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Parshat Pinchas: Are laws of inheritance inherent or changeable?

Tammuz 5783 | July 2023


The question

The disparity between today’s social norms and the Torah’s laws of property and inheritance can be frustrating for many modern observant Jews. This disparity begs the question: in these matters, are Torah laws “flexible” or “fixed” – unchangeable and, perhaps, eternal?

Interfering with Torah law

The events of Parshat Pinchas (and later Parshat Masei) indicate that there is room to negotiate the Torah’s laws of inheritance, or at least there was while the Torah was still in the process of being written.[1] Nevertheless, it seems that the topic is complex and should not be oversimplified.

We’ll begin with the halakhic sources and then return to the parsha. Our question is related to a more general question: to what extent are we permitted to interfere with the laws of the Torah? This question is at the heart of a dispute concerning someone who “makes a condition about something written in the Torah,” which refers to a case where a person commits to something with a condition that is contrary to Torah law.[2]

Rabbi Meir teaches that such conditions are null and void. Therefore, if a man marries (kiddushin) a woman on the condition that he is not liable to provide for her according to his Torah obligations, Rabbi Meir “erases” the invalid condition; the condition is voided but the marriage is valid and the husband must fulfill his Torah obligations to his wife.

Rabbi Yehuda also voids most of these conditions but upholds conditions that are essentially monetary arrangements contrary to Torah law. So in the case above, the marriage is valid, part of the condition is void and part is valid. He is not absolved of his non-monetary Torah obligations, meaning he is obligated in regular marital relations (onata), but the condition regarding his monetary Torah obligations is valid and he is no longer liable to provide his wife with food (she’era) and clothing (k’suta).[3]

Why are some conditions valid but not others?

Rabbi Yehuda’s opinion supports the conclusion that the Torah is “open” to arrangements between individuals, “in monetary matters the condition is valid.” Since a person is allowed to gift their possessions to another, they may also negotiate their own monetary arrangements. Consequently, we can view a woman who agrees to such a marriage as if she has committed to gift her husband all the money he owes her due to his marital obligations.[4] It’s also possible to view the Torah laws concerning money as a “default option,” open to other arrangements. It seems Rabbi Meir considers these laws obligatory, while Rabbi Yehuda understands them as guidelines or suggestions.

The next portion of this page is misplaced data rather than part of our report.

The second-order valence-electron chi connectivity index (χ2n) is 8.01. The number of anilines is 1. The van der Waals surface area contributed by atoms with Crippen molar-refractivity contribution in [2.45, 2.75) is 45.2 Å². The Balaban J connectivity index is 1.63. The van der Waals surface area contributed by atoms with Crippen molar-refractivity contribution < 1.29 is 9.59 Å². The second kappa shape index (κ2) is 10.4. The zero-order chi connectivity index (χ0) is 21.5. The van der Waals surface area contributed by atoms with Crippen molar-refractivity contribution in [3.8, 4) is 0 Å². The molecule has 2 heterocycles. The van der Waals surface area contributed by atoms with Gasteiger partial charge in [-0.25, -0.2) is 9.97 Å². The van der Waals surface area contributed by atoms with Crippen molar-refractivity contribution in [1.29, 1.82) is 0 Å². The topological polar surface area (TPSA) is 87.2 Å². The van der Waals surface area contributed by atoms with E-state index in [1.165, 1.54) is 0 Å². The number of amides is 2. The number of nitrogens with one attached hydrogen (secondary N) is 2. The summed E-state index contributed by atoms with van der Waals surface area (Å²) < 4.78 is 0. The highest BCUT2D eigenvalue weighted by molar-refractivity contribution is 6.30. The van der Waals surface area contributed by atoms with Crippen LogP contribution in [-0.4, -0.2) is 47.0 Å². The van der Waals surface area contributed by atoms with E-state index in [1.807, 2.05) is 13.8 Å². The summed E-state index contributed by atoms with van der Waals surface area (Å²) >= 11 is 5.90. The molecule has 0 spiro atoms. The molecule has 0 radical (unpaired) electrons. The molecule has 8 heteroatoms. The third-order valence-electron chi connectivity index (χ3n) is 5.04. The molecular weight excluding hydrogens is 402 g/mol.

Nevertheless, the laws of inheritance are more complicated. Inheritance is not exclusively an economic issue, it preserves the chain of custody of the land God allocated to a particular family. Inherently it’s not about transient money or objects, but rather the enduring legacy of ancestral portions of land handed down from generation to generation. While a person is allowed to give their property freely during their lifetime, Chazal ruled that one may not tamper with the Torah’s laws of inheritance.[5] Consequently, it’s possible to technically abide by the Torah’s laws of inheritance while distributing property as one wishes by making arrangements to endow retroactive gifts after one dies (by stipulating these gifts were retroactively given before one passed).

While it’s possible to bypass the Torah’s laws of inheritance through such retroactive gifts, many rabbinic authorities criticized people who passed their property to people outside the family, or even deviated from the Torah’s division of property among one’s children.[6] Among other matters, the sages were concerned with the long term consequences of choosing people to receive or inherit property. Furthermore, since the laws of inheritance were a source of conflict between the Talmudic sages and the Sadducees, the former opposed changes that contradicted the language of the Torah.[7]

What about the daughters?

In practice, providing daughters with some form of an inheritance through such gifts, especially gifts of land, is more complicated. In addition to the problem of interfering with the established laws of inheritance, the sages had the same concern as the Children of Menashe – that the portion would pass from one tribe’s territory to that of another.[8] Yet the sages also instituted the practice that a father should gift his daughter with a dowry of one tenth of his property (including lands) when he marries her off.[9]